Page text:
The relationship between pest management and birds of prey has always been delicate. In some instances, birds of prey are though of as an essential line of defense against pest animals. It isn’t always an adversarial relationship. For an example, just look to the hawks that many coastal cities are currently employing to chase away out of control seagull populations.
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Still, despite the collaborative role that these birds can play in managing pest animals, the history of this relationship is characterized by disaster. The most famous example of this is probably the DDT crisis. DDT, or Dichlorodiphenyltrichloroethane, is a pesticide that was widely used in the United States from its development in the 1940s until its eventual ban in 1972. During this period, DDT accumulated in the systems of many birds, but birds of prey were hit especially hard thanks to a process known as biomagnification. When smaller mammals and birds got exposed to DDT, the raptors that ate them would absorb the DDT in their bodies. Instead of one animal’s worth of exposure, birds of prey sat at the end of a food chain funnel, collecting more of the harmful substance than other animals.
The results were catastrophic. DDT interfered with the birds’ reproductive processes, causing them to produce eggshells that were too weak to support their own weight. Many birds, like Peregrine Falcons, California Condors, and Bald Eagles, faced the possibility of extinction thanks to the steep decline that this substance brought on. Some species have bounced back since this crisis while other still struggle.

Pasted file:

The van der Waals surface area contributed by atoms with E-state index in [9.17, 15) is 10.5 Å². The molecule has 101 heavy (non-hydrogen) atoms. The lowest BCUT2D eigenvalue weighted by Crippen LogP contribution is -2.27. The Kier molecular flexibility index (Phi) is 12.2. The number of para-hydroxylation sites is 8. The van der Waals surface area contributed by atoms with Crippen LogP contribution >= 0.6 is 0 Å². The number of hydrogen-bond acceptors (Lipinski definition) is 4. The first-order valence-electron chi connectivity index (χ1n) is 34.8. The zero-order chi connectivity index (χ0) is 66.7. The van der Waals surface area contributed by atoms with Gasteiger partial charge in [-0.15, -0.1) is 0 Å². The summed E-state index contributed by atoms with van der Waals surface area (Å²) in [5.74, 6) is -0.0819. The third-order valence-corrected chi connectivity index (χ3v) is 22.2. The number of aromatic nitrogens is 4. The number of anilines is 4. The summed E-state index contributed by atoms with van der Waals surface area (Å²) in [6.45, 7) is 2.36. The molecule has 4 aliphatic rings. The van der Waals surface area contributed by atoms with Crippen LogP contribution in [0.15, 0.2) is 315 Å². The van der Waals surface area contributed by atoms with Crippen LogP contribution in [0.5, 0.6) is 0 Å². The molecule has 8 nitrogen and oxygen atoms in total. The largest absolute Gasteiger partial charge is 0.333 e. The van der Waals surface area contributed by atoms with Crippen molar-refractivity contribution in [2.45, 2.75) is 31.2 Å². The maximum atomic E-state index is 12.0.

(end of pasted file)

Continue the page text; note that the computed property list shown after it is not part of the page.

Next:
But even with DDT banned, birds of prey are still at risk from pest control methods. A recent study has named Second Generation Anticoagulant Rodenticides (SGARs) as a significant cause of death for owls and frogmouths in Australia. And it isn’t just there. Studies in Canada and New England have also found that SGARs are killing birds of prey. But what makes SGARs so deadly?
The answer bears some similarities to the issues with DDT. That is to say that while one rat or mouse may only carry enough poison to cause fatality in a creature of equivalent size, birds of prey may eat many poisoned animals, increasing their exposure and risk of fatality. Furthermore, SGARs do not kill their victims immediately. Instead, they thin the blood, causing rodents to slowly bleed out internally.
This can take days. Some rodents may continue to eat the poison during this time, meaning that they may carry an even higher concentration in their bodies than what is needed to be fatal. Live rodents who have not yet succumbed to the poison act like an SGAR Trojan Horse, poisoning any predator that eats them. Even when they have not consumed a necessarily lethal dose, raptors who have been exposed to SGARs may be killed or seriously injured by the blood thinning effects of the poison, which can prevent a minor wound from clotting and healing properly.
Where does this leave us? Without birds of prey, I am confident that rodent populations will only rise. And birds of prey are not the only predators affected by SGARs. By poisoning the food chain, we may threaten delicate wildlife while also potentially increasing pest populations in the long run. It is a solution with severe and apparent future consequences.
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